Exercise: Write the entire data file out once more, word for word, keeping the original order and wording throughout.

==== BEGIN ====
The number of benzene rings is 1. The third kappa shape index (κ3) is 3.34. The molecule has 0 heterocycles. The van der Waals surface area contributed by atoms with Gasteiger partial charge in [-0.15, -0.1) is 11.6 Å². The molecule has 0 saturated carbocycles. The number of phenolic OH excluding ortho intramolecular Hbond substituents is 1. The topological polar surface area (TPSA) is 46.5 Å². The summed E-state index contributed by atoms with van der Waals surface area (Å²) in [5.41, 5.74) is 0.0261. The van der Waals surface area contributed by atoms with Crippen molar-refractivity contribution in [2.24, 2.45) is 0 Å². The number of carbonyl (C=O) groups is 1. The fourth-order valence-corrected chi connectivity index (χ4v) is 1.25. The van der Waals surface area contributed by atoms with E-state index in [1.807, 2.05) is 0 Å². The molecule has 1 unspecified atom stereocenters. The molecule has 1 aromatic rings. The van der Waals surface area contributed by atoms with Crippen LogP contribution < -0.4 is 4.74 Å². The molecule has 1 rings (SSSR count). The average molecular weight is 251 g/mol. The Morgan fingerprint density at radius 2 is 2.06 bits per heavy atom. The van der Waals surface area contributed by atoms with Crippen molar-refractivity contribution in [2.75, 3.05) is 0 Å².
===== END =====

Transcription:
The number of benzene rings is 1. The third kappa shape index (κ3) is 3.34. The molecule has 0 heterocycles. The van der Waals surface area contributed by atoms with Gasteiger partial charge in [-0.15, -0.1) is 11.6 Å². The molecule has 0 saturated carbocycles. The number of phenolic OH excluding ortho intramolecular Hbond substituents is 1. The topological polar surface area (TPSA) is 46.5 Å². The summed E-state index contributed by atoms with van der Waals surface area (Å²) in [5.41, 5.74) is 0.0261. The van der Waals surface area contributed by atoms with Crippen molar-refractivity contribution in [2.24, 2.45) is 0 Å². The number of carbonyl (C=O) groups is 1. The fourth-order valence-corrected chi connectivity index (χ4v) is 1.25. The van der Waals surface area contributed by atoms with E-state index in [1.807, 2.05) is 0 Å². The molecule has 1 unspecified atom stereocenters. The molecule has 1 aromatic rings. The van der Waals surface area contributed by atoms with Crippen LogP contribution < -0.4 is 4.74 Å². The molecule has 1 rings (SSSR count). The average molecular weight is 251 g/mol. The Morgan fingerprint density at radius 2 is 2.06 bits per heavy atom. The van der Waals surface area contributed by atoms with Crippen molar-refractivity contribution in [2.75, 3.05) is 0 Å².